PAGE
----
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as illustrated here:
The linked article is about facial expressions of the pictured dogs, there is no information whatsoever about proof of actual emotion.
To attribute particular emotions to dogs because of a facial expression is anthropomorphizing, judging the dog on our terms, and seems basicly disrespectful to dogs, creating value by perceiving them to be like us instead of respecting them for who and what they are.

Dogs do seem to have a wide array of emotion but I believe that they show little evidence of such poisonous emotions as guilt and self doubt, making them better than us in some ways.
The hang dog look that many people attribute to guilt (he knows he did something bad by pooping under the piano, look at his face) is most likely instead an expression of fear because the owner screams or hits in those circumstances.

I do believe dogs are capable of extraordinary loyalties and friendships that go beyond the simple equations of what they get out of the relationship, but even those friendships are not like the ones many humans have, the fair weather friend type concept. They are better than us in that respect, and should be honored for it, not judged as reflections of us.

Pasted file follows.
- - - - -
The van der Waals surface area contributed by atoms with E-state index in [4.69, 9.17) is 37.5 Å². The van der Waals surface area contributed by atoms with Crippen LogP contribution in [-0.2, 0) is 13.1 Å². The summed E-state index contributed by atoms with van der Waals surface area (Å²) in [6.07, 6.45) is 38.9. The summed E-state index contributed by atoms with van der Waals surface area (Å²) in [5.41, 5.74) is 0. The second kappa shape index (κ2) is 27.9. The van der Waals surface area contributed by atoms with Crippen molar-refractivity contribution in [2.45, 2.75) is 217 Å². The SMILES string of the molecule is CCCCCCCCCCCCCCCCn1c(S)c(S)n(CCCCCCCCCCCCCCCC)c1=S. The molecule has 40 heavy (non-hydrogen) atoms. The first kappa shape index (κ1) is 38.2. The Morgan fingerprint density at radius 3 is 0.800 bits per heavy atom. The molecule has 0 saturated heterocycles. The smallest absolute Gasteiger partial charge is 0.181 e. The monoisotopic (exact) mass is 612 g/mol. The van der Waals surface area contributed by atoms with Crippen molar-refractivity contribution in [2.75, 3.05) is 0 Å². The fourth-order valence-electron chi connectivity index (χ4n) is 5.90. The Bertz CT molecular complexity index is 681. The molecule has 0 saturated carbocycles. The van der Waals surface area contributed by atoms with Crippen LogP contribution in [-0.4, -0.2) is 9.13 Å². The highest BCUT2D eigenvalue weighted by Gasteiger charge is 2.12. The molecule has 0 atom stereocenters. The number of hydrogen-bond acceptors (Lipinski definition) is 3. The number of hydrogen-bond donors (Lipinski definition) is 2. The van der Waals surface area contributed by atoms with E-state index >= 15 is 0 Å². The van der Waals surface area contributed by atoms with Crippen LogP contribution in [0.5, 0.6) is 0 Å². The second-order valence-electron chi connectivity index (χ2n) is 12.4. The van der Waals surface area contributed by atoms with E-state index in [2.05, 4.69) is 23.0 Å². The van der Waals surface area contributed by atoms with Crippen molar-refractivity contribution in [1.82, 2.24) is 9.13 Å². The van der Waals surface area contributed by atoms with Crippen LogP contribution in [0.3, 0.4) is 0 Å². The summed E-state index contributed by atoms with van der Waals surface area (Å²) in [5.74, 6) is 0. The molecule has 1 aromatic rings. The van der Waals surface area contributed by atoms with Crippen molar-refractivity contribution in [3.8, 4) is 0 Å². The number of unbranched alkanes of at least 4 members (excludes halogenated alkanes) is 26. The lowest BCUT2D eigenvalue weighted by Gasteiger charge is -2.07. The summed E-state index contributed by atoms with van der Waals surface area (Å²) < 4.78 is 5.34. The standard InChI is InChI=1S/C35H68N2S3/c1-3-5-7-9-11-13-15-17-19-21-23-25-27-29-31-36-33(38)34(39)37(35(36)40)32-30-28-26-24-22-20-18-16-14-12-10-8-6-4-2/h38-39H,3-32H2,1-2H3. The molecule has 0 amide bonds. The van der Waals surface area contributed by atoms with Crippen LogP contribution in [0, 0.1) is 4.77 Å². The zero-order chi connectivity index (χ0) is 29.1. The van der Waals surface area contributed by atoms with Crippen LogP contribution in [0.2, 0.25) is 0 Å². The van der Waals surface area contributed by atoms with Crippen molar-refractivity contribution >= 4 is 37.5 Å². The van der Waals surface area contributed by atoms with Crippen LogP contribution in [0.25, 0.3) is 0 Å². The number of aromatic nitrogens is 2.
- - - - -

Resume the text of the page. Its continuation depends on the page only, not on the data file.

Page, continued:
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Discussion Starter · #3 ·
Thanks for your very profound comment. I agree that in some cases we may just interpret facial expressions of dogs wrongly because they just look similar to humans. However, do you not believe that for most emotions there is a strong overlap between dogs and humans?

What other emotions do you not believe exist in dogs? Surely, self-doubt would require self-consciousness and that seems to be found only in a few animals such as dolphins and certain monkeys.

And what are the most complex emotions you think exist in dogs?
 

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That's a good meaty bunch of questions to be asking.
The linked article is short and silly, more of a fun thing for folks that like that sort of thing.

Back to the questions.
Humans are territorial, compete for mates, become aggressive when threatened, resource guard all sorts of things, get "shut down" if we fail too often, etc.

I don't believe my dog appreciates a beautiful sunset in quite the same way.

"Look! SQUIRREL!!!" <-- my dog's contribution of great art.
 

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Discussion Starter · #5 ·
What do you mean with your examples, aren't dogs doing the exact same things, being territorial, compete for mates etc.?

Yes, it is hard to believe that a dog would appreciate a beautiful sunset as humans do.